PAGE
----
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Resolution of an immunodiagnostic dilemma: Heavy chain chimeric antibodies for species in which plasmocytomas are unknown

Butler, J. E., Wertz, N., Sun, X.-Z., Lunney, J. K., Muyldermans, S.
Molecular immunology 2013 v.53 no.1-2 pp. 140
antibodies, diagnostic specificity, genes, hybridomas, immunoglobulin E, immunoglobulin G, lysozyme, reference standards, swine, transfection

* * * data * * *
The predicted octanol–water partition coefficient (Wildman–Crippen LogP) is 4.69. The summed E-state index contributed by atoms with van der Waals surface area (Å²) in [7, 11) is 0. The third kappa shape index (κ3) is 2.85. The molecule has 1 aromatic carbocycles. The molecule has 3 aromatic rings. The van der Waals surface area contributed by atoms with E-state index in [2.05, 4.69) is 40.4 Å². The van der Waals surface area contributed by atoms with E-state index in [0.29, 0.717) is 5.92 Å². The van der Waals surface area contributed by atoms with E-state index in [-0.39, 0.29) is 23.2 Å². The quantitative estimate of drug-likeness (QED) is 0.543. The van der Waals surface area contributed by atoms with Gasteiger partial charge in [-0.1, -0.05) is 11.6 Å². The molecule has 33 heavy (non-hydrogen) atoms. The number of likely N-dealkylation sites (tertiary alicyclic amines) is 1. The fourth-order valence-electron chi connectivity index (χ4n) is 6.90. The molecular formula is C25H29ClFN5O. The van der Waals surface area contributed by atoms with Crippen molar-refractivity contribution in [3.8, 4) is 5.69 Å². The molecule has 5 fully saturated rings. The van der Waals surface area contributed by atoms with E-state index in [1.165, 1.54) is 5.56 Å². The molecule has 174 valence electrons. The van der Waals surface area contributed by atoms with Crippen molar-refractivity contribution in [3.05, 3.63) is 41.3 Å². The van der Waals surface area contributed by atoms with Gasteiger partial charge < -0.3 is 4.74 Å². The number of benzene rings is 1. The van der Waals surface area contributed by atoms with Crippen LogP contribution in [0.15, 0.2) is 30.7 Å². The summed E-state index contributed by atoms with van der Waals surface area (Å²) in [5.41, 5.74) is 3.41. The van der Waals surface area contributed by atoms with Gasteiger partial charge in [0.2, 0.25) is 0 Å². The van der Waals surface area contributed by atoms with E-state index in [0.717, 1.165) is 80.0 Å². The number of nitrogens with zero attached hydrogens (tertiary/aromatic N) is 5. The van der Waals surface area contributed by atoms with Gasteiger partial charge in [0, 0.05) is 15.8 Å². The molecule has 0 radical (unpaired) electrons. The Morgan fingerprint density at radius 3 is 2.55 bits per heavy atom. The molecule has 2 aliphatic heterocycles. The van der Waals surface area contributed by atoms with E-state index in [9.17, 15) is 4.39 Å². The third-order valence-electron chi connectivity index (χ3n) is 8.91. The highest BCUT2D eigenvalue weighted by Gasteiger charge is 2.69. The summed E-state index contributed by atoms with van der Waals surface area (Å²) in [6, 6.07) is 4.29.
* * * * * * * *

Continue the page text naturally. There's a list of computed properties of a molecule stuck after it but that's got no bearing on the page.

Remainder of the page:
The immunoglobulin (Ig) genes of many vertebrates have been characterized but IgG subclasses, IgD and IgE proteins are only available for three species in which plasmacytomas occur. This creates a major problem in the production and specificity verification of diagnostic anti-Ig reagents for the vast majority of mammals. We describe a novel solution using the swine system with its eleven different variants of IgG. It involves the in vitro synthesis of chimeric porcine-camelid heavy chain antibodies (HCAbs) that do not require light chains and therefore only a single transfection vector. The expressed chimeric HCAbs are comprised of the camelid VHH domain encoding specificity for lysozyme and the hinge, CH2 and CH3 domains of the various porcine IgGs. These HCAb retain their antigenic integrity and their ability to recognize lysozyme. The engineered specificity assures that these HCAb can be immobilized in native configuration when used for testing the specificity of anti-swine IgG antibodies. Comparative data to illustrate the importance of this point are provided. These are now available for use in hybridoma selection and as reference standards for evaluating the specificity of currently available anti-swine IgG antibodies.